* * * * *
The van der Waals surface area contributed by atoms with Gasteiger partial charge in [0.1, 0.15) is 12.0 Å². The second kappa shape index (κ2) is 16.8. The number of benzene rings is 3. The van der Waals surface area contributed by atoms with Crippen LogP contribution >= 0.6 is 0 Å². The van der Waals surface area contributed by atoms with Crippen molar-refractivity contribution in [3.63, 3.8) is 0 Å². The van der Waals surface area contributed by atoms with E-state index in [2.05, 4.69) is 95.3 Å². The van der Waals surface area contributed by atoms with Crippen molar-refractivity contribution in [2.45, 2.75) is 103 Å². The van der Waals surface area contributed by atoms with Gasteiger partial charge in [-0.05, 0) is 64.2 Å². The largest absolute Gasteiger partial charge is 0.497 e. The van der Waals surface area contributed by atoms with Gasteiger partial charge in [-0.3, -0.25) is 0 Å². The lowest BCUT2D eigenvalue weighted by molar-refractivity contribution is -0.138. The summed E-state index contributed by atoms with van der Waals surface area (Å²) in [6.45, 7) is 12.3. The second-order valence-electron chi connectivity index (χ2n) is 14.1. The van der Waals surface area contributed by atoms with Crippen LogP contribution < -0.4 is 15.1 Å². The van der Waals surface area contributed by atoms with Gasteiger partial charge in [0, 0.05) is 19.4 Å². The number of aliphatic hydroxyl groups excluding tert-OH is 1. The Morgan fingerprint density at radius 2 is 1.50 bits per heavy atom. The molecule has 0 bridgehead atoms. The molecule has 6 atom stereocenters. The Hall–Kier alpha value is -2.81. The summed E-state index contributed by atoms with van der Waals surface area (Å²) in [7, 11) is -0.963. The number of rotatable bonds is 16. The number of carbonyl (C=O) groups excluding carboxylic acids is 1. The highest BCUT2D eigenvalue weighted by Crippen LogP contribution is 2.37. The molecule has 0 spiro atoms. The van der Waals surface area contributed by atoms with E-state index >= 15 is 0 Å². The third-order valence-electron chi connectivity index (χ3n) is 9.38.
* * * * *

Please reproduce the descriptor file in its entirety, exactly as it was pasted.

The van der Waals surface area contributed by atoms with Gasteiger partial charge in [0.1, 0.15) is 12.0 Å². The second kappa shape index (κ2) is 16.8. The number of benzene rings is 3. The van der Waals surface area contributed by atoms with Crippen LogP contribution >= 0.6 is 0 Å². The van der Waals surface area contributed by atoms with Crippen molar-refractivity contribution in [3.63, 3.8) is 0 Å². The van der Waals surface area contributed by atoms with E-state index in [2.05, 4.69) is 95.3 Å². The van der Waals surface area contributed by atoms with Crippen molar-refractivity contribution in [2.45, 2.75) is 103 Å². The van der Waals surface area contributed by atoms with Gasteiger partial charge in [-0.05, 0) is 64.2 Å². The largest absolute Gasteiger partial charge is 0.497 e. The van der Waals surface area contributed by atoms with Gasteiger partial charge in [-0.3, -0.25) is 0 Å². The lowest BCUT2D eigenvalue weighted by molar-refractivity contribution is -0.138. The summed E-state index contributed by atoms with van der Waals surface area (Å²) in [6.45, 7) is 12.3. The second-order valence-electron chi connectivity index (χ2n) is 14.1. The van der Waals surface area contributed by atoms with Crippen LogP contribution < -0.4 is 15.1 Å². The van der Waals surface area contributed by atoms with Gasteiger partial charge in [0, 0.05) is 19.4 Å². The number of aliphatic hydroxyl groups excluding tert-OH is 1. The Morgan fingerprint density at radius 2 is 1.50 bits per heavy atom. The molecule has 0 bridgehead atoms. The molecule has 6 atom stereocenters. The Hall–Kier alpha value is -2.81. The summed E-state index contributed by atoms with van der Waals surface area (Å²) in [7, 11) is -0.963. The number of rotatable bonds is 16. The number of carbonyl (C=O) groups excluding carboxylic acids is 1. The highest BCUT2D eigenvalue weighted by Crippen LogP contribution is 2.37. The molecule has 0 spiro atoms. The van der Waals surface area contributed by atoms with E-state index >= 15 is 0 Å². The third-order valence-electron chi connectivity index (χ3n) is 9.38.